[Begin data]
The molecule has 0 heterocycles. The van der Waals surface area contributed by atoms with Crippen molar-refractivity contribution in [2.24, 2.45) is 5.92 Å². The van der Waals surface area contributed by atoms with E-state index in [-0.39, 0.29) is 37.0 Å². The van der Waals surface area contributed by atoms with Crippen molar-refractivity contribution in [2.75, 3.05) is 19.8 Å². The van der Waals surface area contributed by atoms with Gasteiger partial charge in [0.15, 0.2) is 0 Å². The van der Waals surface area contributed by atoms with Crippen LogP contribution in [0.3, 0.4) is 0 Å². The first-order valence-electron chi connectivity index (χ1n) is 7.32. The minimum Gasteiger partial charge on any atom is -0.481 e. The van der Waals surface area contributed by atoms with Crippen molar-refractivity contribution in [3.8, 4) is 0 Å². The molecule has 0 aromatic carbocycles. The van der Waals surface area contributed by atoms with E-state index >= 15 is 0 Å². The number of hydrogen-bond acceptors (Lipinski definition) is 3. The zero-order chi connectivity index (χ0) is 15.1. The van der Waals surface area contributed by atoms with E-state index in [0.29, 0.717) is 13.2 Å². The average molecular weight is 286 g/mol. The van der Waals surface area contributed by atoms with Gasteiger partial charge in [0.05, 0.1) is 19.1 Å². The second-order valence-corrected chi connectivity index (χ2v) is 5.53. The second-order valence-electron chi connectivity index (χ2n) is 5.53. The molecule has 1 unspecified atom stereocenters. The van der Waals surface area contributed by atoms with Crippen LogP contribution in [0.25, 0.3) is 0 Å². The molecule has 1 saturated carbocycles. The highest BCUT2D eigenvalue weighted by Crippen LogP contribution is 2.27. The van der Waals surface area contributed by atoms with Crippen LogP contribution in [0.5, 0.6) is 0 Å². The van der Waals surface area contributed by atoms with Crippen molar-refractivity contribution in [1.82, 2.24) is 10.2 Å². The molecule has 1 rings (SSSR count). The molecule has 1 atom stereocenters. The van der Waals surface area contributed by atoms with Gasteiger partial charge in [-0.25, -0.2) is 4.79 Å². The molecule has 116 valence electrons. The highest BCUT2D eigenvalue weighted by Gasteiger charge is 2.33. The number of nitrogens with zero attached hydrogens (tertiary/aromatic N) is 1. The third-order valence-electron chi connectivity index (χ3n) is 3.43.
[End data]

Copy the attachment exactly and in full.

The molecule has 0 heterocycles. The van der Waals surface area contributed by atoms with Crippen molar-refractivity contribution in [2.24, 2.45) is 5.92 Å². The van der Waals surface area contributed by atoms with E-state index in [-0.39, 0.29) is 37.0 Å². The van der Waals surface area contributed by atoms with Crippen molar-refractivity contribution in [2.75, 3.05) is 19.8 Å². The van der Waals surface area contributed by atoms with Gasteiger partial charge in [0.15, 0.2) is 0 Å². The van der Waals surface area contributed by atoms with Crippen LogP contribution in [0.3, 0.4) is 0 Å². The first-order valence-electron chi connectivity index (χ1n) is 7.32. The minimum Gasteiger partial charge on any atom is -0.481 e. The van der Waals surface area contributed by atoms with Crippen molar-refractivity contribution in [3.8, 4) is 0 Å². The molecule has 0 aromatic carbocycles. The van der Waals surface area contributed by atoms with E-state index >= 15 is 0 Å². The number of hydrogen-bond acceptors (Lipinski definition) is 3. The zero-order chi connectivity index (χ0) is 15.1. The van der Waals surface area contributed by atoms with E-state index in [0.29, 0.717) is 13.2 Å². The average molecular weight is 286 g/mol. The van der Waals surface area contributed by atoms with Gasteiger partial charge in [0.05, 0.1) is 19.1 Å². The second-order valence-corrected chi connectivity index (χ2v) is 5.53. The second-order valence-electron chi connectivity index (χ2n) is 5.53. The molecule has 1 unspecified atom stereocenters. The van der Waals surface area contributed by atoms with Crippen LogP contribution in [0.25, 0.3) is 0 Å². The molecule has 1 saturated carbocycles. The highest BCUT2D eigenvalue weighted by Crippen LogP contribution is 2.27. The van der Waals surface area contributed by atoms with Crippen LogP contribution in [0.5, 0.6) is 0 Å². The van der Waals surface area contributed by atoms with Crippen molar-refractivity contribution in [1.82, 2.24) is 10.2 Å². The molecule has 1 rings (SSSR count). The molecule has 1 atom stereocenters. The van der Waals surface area contributed by atoms with Gasteiger partial charge in [-0.25, -0.2) is 4.79 Å². The molecule has 116 valence electrons. The highest BCUT2D eigenvalue weighted by Gasteiger charge is 2.33. The number of nitrogens with zero attached hydrogens (tertiary/aromatic N) is 1. The third-order valence-electron chi connectivity index (χ3n) is 3.43.